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House Subcommittee to Hold Hearing on Official Time

IFPTE informs lawmakers that Official Time is, "in the public interest"

The House Government Operations Subcommittee is set to hold a hearing on the use of Official Time at the Veterans Administration on Thursday, February 17, 2017.

In response, IFPTE sent a statement to the Subcommittee Chairman, Mark Meadows, and Ranking Member, Gerry Connolly, noting that, “While IFPTE does not represent workers at the VA, IFPTE does represent tens of thousands of federal employees elsewhere throughout the federal government…and, would like to extend to you our views on Official Time and respectfully request that you include them into the official hearing record.”

Read IFPTE's full statement below.

February 14, 2017

Honorable Mark Meadows, Chairman
U.S. House of Representatives
Subcommittee on Gov’t Operations
2157 Rayburn Office Building
Washington, DC 20515

Honorable Gerald Connolly, Ranking Member
U.S. House of Representatives
Subcommittee on Gov’t Operations
2471 Rayburn Office Building
Washington, DC 20515

Dear Chairman Meadows and Ranking Member Connolly,

Below is a summary from the International Federation of Professional & Technical Engineers (IFPTE) in relation to your subcommittee’s scheduled February 16th hearing regarding the use of official time at the Veterans Administration (VA). While IFPTE does not represent workers at the VA, IFPTE does represent tens of thousands of federal employees elsewhere throughout the federal government, including the Department of Defense (Navy, Army Corps, DLA), NASA, EPA, NOAA and elsewhere. Given the subject matter of this hearing, IFPTE would like to extend to you our views on official time and respectfully request that you include them into the official hearing record.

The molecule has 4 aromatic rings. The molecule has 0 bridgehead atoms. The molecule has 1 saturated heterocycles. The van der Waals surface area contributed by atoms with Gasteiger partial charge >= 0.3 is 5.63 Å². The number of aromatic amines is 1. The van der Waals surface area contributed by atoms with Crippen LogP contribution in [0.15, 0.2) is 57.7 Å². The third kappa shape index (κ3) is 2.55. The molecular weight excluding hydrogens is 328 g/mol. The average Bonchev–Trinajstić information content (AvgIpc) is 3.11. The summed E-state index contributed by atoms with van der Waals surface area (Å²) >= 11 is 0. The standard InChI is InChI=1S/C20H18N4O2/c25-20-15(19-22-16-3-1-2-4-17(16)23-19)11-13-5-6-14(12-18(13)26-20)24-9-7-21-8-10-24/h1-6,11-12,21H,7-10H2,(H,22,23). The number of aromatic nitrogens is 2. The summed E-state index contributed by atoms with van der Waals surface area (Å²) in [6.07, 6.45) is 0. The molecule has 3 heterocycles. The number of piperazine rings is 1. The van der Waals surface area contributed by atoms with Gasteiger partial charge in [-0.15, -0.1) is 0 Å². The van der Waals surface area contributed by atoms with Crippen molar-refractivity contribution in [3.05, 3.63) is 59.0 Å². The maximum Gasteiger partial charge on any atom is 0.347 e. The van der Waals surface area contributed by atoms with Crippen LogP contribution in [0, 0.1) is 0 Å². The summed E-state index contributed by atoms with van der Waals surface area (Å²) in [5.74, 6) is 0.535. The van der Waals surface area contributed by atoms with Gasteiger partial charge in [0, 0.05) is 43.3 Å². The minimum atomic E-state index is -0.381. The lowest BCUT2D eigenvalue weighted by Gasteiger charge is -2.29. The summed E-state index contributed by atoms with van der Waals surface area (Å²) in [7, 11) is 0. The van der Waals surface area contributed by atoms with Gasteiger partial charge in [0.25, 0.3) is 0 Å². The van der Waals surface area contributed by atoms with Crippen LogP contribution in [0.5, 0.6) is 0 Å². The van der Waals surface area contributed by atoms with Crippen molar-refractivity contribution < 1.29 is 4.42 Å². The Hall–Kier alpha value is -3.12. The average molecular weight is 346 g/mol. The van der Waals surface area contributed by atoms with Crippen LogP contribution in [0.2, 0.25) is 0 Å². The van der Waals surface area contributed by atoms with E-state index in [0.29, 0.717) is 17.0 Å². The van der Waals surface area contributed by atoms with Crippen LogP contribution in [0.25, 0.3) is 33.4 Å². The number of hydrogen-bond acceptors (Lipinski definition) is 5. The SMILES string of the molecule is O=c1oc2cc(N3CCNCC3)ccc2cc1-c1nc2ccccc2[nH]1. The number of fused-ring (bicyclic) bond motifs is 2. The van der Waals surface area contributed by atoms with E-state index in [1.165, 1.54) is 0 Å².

Thank you.

Official Time is in the Public Interest

Overview: Official time is negotiated between management and federal labor unions and allows for elected federal employee union representatives to engage in representation responsibilities on behalf of employees in their agency collective bargaining units. Contrary to what some in Congress and elsewhere have said about official time, it is not used for union business, as that is already illegal. It is used solely for representational purposes.

Background: By law, federal employee unions are required to provide representation for all employees in units that have elected union representation, even those who choose not to pay dues. Federal employee unions are also forbidden from collecting any fair share payments or fees from non-members for the services which the union must provide by law. In exchange for the legal obligation to provide the same services to those who pay as well as those who choose not to pay, the Civil Service Reform Act of 1978 allows federal employee unions to bargain with agencies over official time. Under this law, federal employees who serve as union representatives are permitted to use official time to engage in negotiations and perform representational activities on duty status.

These legally permitted representational activities are limited to:

  • Providing federal workers with a voice in determining their working conditions;
  • Promoting efficiency and productivity by bringing critical rank-and-file issues directly to the attention of agency leadership for resolution;
  • Providing an independent pathway for critical information to reach the attention of Congressional members and committees to assist in oversight responsibilities;
  • Creating fair promotion procedures that ensure that selections be based on merit, so that employees may advance their careers based on objective criteria;
  • Setting processes that protect employees from on-the-job hazards, such as those arising from working with dangerous chemicals, munitions, or radioactivity;
  • Enforcing protections from unlawful discrimination in employment;